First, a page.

A recent post discussed a challenge to an arbitrator’s award where the Company claimed that the arbitrator ignored the violation of its zero tolerance policy for drug use and improperly reinstated an employee, albeit without back pay. Zero tolerance, a drug test and just cause. A similar issue is raised by a complaint filed by Colonial Wholesale Beverage Company seeking to vacate an award of Arbitrator Lawrence Holden. The dispute arose from the termination of an employee who tested positive for cocaine during a random drug test.
Grievant acknowledged having used cocaine on a Saturday evening, August 10, but maintained that this was a one time event caused by his celebration of obtaining his “dream house.” His first report to work following the Saturday night use was Tuesday, August 13, and he worked through August 20 when he was notified that a random drug test administered on August 16 had tested positive.
Following receipt of the test results, the Company terminated the employee pursuant to what it described as its zero tolerance policy for drug use and for reporting for work under the influence of drugs or alcohol. It relied on a provision of the cba affirming that “the Union and the Employer agree that employees shall not engage in the unlawful use, purchase or sale of illicit drugs,” language in its Employee Handbook that prohibits employees from reporting to work or working while under the influence of drugs or alcohol and that “an employee who engages in the above prohibited conduct is subject to disciplinary action up to and including immediate termination.”
The Union challenged the existence of a zero tolerance policy, arguing that the Company maintained a second chance policy for employees who successfully completed a post termination drug treatment program, and that the Employee Handbook indicated the Company retained disciplinary discretion when an employee failed a drug or alcohol test. Such discretion, it argued, was inconsistent with a zero tolerance policy.
The issue submitted to Arbitrator Holden was
Did the Employer have just cause to terminate the employment of the grievant … on or about August 26, 2019? If not, what shall be the remedy?
In his award, Arbitrator Holden noted that it was undisputed that grievant had tested positive for the presence of cocaine in his system. He then observed
The dispute in this case is over what should be the appropriate outcome for the grievance in light of his positive test result.
He concluded that the evidence established that the Company “has retained discretion, bound by the contractual principle of just cause decision-making, as to the manner in which it will deal with violations of the substance abuse policy.” He based this conclusion in part on the absence of any reference to a “zero tolerance policy enforced by summary discharge” and the absence of illicit drug use from the list of “cardinal sins” in the cba for which no written notice must be given prior to discharge. He also observed that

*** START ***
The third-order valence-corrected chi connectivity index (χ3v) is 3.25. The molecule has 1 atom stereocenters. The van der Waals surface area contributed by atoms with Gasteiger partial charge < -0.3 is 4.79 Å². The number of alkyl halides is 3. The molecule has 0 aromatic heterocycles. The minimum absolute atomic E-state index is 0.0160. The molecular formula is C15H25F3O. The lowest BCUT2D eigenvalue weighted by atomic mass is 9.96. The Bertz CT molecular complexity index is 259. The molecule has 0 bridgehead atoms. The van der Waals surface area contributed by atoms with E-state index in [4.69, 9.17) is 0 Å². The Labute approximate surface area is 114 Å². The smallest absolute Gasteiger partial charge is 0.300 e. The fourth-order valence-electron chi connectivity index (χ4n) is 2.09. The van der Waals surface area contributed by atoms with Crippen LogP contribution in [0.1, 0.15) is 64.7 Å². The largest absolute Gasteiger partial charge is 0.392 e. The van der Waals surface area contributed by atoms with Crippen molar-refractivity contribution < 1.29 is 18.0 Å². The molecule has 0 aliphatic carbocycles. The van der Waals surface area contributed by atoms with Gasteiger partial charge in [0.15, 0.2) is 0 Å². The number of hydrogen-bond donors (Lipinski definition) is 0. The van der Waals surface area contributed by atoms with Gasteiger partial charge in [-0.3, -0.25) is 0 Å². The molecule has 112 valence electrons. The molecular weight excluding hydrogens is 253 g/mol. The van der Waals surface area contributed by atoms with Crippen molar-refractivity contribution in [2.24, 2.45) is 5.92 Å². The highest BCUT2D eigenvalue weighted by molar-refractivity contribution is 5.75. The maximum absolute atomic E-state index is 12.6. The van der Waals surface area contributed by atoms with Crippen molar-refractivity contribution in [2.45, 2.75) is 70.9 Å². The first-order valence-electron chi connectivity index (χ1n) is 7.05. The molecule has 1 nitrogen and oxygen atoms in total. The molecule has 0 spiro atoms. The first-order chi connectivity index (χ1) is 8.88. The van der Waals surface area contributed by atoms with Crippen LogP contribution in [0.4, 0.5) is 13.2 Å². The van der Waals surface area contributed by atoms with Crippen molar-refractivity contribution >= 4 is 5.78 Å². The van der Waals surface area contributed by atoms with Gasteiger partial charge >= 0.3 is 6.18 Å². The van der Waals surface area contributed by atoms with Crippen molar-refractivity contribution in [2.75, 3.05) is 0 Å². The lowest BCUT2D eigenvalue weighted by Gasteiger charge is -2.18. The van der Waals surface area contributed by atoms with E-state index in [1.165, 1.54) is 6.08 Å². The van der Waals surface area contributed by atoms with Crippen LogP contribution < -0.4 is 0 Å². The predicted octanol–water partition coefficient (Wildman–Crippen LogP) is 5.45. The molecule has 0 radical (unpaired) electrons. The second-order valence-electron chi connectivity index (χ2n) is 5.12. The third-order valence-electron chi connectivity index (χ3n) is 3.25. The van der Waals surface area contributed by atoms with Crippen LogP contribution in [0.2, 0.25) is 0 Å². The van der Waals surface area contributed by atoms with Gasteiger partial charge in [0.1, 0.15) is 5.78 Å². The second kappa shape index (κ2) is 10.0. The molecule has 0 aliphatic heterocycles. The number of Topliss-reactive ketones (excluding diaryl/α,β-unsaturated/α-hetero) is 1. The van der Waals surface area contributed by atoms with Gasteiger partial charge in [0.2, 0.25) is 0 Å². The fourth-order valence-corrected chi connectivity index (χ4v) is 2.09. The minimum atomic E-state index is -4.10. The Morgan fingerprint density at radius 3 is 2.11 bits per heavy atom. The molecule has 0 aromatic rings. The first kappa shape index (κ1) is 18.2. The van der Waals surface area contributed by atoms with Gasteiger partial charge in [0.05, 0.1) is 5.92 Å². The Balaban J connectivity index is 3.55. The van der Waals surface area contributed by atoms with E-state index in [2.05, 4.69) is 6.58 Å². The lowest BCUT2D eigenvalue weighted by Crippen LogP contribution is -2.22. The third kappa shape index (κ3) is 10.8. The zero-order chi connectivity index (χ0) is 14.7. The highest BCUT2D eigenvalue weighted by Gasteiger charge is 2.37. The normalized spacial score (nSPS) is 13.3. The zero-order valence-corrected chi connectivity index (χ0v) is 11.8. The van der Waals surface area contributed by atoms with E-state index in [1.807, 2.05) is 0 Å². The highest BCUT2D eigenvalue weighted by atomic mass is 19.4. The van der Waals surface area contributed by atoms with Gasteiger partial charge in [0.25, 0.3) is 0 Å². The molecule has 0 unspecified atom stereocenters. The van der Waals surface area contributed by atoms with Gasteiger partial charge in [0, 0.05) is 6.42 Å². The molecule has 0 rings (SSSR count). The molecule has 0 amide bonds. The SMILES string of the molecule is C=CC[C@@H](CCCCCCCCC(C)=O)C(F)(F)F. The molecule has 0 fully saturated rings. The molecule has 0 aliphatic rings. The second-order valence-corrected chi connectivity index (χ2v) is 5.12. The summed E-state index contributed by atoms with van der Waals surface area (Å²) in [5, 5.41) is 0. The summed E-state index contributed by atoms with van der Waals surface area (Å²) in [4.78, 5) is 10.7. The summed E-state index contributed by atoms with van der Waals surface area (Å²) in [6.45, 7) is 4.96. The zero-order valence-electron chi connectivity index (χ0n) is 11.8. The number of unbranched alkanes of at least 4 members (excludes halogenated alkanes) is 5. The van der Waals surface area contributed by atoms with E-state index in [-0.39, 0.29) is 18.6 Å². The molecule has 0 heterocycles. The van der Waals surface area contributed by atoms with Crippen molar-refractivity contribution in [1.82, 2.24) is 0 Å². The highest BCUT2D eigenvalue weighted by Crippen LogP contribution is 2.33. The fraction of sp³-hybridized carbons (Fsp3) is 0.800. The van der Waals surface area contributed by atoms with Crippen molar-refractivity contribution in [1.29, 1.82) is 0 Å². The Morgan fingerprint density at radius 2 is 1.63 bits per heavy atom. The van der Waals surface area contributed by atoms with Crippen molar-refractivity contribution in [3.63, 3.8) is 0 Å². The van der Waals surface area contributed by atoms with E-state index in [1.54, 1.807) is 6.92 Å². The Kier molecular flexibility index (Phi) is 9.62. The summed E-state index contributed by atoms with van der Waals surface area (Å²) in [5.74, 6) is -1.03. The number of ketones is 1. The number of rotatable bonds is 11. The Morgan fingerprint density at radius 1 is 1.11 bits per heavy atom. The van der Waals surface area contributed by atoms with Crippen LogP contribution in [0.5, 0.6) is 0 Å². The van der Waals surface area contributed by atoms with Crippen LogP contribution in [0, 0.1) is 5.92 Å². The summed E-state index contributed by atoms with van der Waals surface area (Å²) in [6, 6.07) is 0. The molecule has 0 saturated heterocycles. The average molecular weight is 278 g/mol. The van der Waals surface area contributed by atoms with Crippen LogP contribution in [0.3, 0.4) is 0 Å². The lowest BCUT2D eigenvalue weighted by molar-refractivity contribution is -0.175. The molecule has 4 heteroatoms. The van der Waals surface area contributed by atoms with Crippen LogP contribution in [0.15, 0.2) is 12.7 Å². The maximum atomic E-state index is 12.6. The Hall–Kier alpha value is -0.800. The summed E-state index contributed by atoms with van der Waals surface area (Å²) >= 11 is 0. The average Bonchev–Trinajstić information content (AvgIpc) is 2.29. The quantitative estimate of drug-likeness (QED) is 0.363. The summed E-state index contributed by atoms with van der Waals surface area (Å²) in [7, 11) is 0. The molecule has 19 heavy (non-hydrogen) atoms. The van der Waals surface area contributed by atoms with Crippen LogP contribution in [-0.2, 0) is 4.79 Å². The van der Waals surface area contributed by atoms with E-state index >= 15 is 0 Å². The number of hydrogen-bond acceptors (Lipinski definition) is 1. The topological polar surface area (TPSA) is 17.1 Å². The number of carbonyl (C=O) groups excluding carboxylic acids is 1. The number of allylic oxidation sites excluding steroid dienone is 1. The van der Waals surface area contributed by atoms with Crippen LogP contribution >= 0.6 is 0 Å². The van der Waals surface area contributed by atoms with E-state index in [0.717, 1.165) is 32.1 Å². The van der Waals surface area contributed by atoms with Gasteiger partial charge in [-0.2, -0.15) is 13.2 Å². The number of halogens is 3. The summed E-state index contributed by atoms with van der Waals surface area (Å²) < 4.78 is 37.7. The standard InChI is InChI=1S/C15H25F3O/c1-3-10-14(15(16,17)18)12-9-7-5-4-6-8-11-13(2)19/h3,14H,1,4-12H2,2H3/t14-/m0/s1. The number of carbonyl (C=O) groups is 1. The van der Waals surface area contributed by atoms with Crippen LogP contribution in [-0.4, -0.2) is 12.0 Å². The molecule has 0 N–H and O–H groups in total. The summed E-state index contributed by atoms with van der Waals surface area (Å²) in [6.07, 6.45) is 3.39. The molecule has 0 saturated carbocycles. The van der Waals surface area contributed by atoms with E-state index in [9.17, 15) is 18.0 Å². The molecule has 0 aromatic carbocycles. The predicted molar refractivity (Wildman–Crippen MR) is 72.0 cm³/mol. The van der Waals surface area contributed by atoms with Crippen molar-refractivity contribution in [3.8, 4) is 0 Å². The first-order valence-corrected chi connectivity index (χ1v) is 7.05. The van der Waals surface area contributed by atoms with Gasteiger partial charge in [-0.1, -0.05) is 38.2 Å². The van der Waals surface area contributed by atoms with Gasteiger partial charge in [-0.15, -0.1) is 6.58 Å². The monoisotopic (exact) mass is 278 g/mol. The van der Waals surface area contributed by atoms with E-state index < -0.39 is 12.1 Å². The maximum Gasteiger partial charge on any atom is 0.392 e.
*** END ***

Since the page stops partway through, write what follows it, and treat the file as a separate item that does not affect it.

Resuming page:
If there were a zero tolerance policy in place, more than likely the Employee Handbook would have said so by stating that any employee who participated in substance abuse shall be terminated immediately.
Resolving another contested issue, he found that a Notice issued by a previous Human Resources Director describing a “one chance to rehab” policy had been posted in the workplace despite testimony from Company witnesses that they were unfamiliar with this Notice and had never observed it.
Arbitrator Holden found that grievant had violated the contractual prohibition on use of illicit drugs, but he found no evidence that he was under the influence at work. He ordered that grievant be reinstated without back pay.
The Company’s effort to have the award vacated asserts that the Arbitrator improperly ignored the stipulated issue by focusing on the question of remedy rather than “the limited question posed to him by the parties, which was whether the Plaintiff had just cause to terminate [grievant].” It asserts also that he ignored the contract’s grant of authority to the Company to relieve employees for legitimate business reasons and the discretion to terminate an employee without warning “for violating the broad catch-all of ‘any serious matter’.” It alleges that the Arbitrator exceeded his authority under the cba, improperly and contrary to the cba “added to or modified” then agreement and requests that the Court vacate the Award.